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Hopefully by now you’ve met the voices inside your head by way of Pixar’s wonderful Inside Out. It’s a touching, funny, wonderful animated tale that will make you have all the feels.
But now filmmaker Nelson Carvajal has given Inside Out a new feeling (no pun intended) by mashing it up with the trailer for Christopher Nolan’s Inception. Pixar’s emotional adventure gets a little more dramatic by being set to Zack Hemsey’s “Mind Heist” track, making the proceedings that occur in Riley’s mind all the more urgent.
Watch the Inside Out Inception trailer mash-up after the jump! Read More »
Posted on Tuesday, June 2nd, 2015 by Angie Han
Inception left one very big question hanging, and five years later fans are still talking about it. And so is Christopher Nolan. While giving a commencement speech at Princeton University, the director touched upon the much-debated final sequence of his dream-world epic. Read the Christopher Nolan Inception ending comments after the jump. (Spoilers for Inception follow, obviously.) Read More »
Posted on Thursday, November 6th, 2014 by David Chen
In honor of the release of Christopher Nolan’s Interstellar this week, I’ve been working on a musical project for the past few months: Attempting to perform the final music track from Inception (“Time” by Hans Zimmer) using a single, looping cello. I’ve been re-discovering my love for the cello recently, and by incorporating an electric pickup and a looping pedal, I have tried to create large-scale sounds using repeating chords on a single instrument.
Hit the jump to see a music video of “Time” performed using a single cello.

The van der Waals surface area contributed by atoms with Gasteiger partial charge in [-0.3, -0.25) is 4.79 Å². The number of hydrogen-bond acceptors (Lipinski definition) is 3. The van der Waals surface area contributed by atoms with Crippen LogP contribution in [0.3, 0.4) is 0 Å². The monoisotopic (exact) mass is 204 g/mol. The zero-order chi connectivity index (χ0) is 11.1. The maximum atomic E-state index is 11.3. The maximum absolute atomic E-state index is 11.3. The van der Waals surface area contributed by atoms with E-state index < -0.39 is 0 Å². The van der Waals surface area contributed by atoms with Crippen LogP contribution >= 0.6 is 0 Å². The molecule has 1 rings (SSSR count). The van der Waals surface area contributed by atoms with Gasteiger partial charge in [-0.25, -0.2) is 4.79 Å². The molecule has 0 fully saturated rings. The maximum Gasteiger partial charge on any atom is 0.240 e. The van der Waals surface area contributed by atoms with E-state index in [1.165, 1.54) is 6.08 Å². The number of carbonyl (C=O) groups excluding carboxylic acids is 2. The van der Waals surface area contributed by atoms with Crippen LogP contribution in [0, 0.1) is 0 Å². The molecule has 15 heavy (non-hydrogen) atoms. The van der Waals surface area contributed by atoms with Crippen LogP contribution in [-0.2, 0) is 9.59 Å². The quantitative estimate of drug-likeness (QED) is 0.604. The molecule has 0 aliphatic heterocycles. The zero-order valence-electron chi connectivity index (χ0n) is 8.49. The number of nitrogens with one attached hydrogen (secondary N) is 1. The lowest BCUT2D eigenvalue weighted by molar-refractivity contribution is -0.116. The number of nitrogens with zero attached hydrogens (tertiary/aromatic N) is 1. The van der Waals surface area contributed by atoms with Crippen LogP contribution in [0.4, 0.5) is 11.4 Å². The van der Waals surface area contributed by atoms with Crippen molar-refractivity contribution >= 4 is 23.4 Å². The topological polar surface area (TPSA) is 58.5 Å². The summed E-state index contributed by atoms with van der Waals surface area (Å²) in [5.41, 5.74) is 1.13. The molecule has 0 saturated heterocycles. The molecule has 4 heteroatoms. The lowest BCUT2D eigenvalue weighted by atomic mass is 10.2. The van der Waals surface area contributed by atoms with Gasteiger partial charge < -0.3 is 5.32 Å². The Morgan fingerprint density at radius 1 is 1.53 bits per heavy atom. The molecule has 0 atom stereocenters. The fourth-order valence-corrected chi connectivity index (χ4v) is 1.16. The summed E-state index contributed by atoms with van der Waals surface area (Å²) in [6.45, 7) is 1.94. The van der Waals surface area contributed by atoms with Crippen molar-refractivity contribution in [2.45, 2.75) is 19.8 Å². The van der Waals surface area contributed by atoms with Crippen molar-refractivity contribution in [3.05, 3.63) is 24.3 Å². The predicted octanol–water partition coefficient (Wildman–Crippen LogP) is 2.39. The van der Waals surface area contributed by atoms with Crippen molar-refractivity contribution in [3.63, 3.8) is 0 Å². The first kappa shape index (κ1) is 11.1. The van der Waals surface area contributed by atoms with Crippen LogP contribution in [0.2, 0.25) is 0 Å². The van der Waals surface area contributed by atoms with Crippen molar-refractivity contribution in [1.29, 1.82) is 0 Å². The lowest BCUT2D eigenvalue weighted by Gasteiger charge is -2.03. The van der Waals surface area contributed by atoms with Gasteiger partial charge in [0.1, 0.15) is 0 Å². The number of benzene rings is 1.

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Posted on Wednesday, November 5th, 2014 by Angie Han
In the four years since Inception has come out, we’ve seen roughly a half a million infographics and perhaps another half a million thinkpieces attempting to explain Inception. Still, you’ve probably never seen it broken down and analyzed quite like this.
Filmmaker Joe Nicolosi got his mom to watch the sci-fi mind-bender and then tell him “what she thought happened, and who she thought it happened to.” He then illustrated her version of the story for the rest of us to enjoy. What do Matt Damon, the NSA, and a mole have to do with the plot of Inception? Watch Inception Retold By Mom after the jump to find out.
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The running time for Christopher Nolan’s Interstellar has been released by Warner Bros, and it looks to be the longest film Christopher Nolan has directed to date. How long is Interstellar? Find out after the jump alongside a comparison of Nolan’s previous film lengths.
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Star Wars: Episode V – The Empire Strikes Back has been voted the greatest movie of all time in a poll conducted by the British film publication Empire Magazine. More than 250,000 film fans voted in this latest poll, resulting in a list of the 301 greatest movies of all time. When the poll was last conducted six years ago in 2008 with 10,200 voters, The Godfather took the top honors. This year the Star Wars sequel displaced the Francis Ford Coppola adaptation for the top spot. Who else did Empire Strikes Back beat for the top slot? How has the list changed in the last six years? Find out after the jump.